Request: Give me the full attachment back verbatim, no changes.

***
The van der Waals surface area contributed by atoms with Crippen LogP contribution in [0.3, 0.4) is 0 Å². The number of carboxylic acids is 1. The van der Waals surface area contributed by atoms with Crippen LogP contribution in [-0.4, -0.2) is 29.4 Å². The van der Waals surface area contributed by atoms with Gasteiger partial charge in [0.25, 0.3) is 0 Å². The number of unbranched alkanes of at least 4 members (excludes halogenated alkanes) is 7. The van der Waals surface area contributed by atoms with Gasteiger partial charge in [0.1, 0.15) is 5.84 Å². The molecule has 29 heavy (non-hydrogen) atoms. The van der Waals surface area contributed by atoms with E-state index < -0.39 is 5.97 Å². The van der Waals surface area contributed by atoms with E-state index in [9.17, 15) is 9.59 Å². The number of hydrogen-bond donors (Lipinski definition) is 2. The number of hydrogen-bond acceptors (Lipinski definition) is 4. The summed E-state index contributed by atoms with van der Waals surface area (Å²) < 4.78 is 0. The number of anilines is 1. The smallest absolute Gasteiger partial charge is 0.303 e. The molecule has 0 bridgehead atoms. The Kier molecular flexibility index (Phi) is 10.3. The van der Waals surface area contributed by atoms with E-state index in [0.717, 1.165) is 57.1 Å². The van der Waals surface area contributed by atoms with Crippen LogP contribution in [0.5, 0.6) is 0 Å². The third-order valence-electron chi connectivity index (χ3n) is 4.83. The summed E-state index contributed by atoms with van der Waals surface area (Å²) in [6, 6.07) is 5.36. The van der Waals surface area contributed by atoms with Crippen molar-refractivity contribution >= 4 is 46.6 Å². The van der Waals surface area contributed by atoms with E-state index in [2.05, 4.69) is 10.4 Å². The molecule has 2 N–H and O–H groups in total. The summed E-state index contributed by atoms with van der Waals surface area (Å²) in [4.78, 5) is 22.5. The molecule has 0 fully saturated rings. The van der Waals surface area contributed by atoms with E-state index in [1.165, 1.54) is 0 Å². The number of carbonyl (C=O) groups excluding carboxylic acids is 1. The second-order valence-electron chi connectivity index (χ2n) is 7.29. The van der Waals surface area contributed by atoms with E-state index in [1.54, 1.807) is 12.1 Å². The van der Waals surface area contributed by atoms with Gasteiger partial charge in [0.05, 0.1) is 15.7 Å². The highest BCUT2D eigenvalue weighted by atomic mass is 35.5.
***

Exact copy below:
The van der Waals surface area contributed by atoms with Crippen LogP contribution in [0.3, 0.4) is 0 Å². The number of carboxylic acids is 1. The van der Waals surface area contributed by atoms with Crippen LogP contribution in [-0.4, -0.2) is 29.4 Å². The van der Waals surface area contributed by atoms with Gasteiger partial charge in [0.25, 0.3) is 0 Å². The number of unbranched alkanes of at least 4 members (excludes halogenated alkanes) is 7. The van der Waals surface area contributed by atoms with Gasteiger partial charge in [0.1, 0.15) is 5.84 Å². The molecule has 29 heavy (non-hydrogen) atoms. The van der Waals surface area contributed by atoms with E-state index < -0.39 is 5.97 Å². The van der Waals surface area contributed by atoms with E-state index in [9.17, 15) is 9.59 Å². The number of hydrogen-bond donors (Lipinski definition) is 2. The number of hydrogen-bond acceptors (Lipinski definition) is 4. The summed E-state index contributed by atoms with van der Waals surface area (Å²) < 4.78 is 0. The number of anilines is 1. The smallest absolute Gasteiger partial charge is 0.303 e. The molecule has 0 bridgehead atoms. The Kier molecular flexibility index (Phi) is 10.3. The van der Waals surface area contributed by atoms with E-state index in [0.717, 1.165) is 57.1 Å². The van der Waals surface area contributed by atoms with Crippen LogP contribution in [0.5, 0.6) is 0 Å². The third-order valence-electron chi connectivity index (χ3n) is 4.83. The summed E-state index contributed by atoms with van der Waals surface area (Å²) in [6, 6.07) is 5.36. The van der Waals surface area contributed by atoms with Crippen molar-refractivity contribution >= 4 is 46.6 Å². The van der Waals surface area contributed by atoms with E-state index in [2.05, 4.69) is 10.4 Å². The molecule has 2 N–H and O–H groups in total. The summed E-state index contributed by atoms with van der Waals surface area (Å²) in [4.78, 5) is 22.5. The molecule has 0 fully saturated rings. The van der Waals surface area contributed by atoms with E-state index in [1.165, 1.54) is 0 Å². The number of carbonyl (C=O) groups excluding carboxylic acids is 1. The second-order valence-electron chi connectivity index (χ2n) is 7.29. The van der Waals surface area contributed by atoms with E-state index in [1.54, 1.807) is 12.1 Å². The van der Waals surface area contributed by atoms with Gasteiger partial charge in [0.05, 0.1) is 15.7 Å². The highest BCUT2D eigenvalue weighted by atomic mass is 35.5.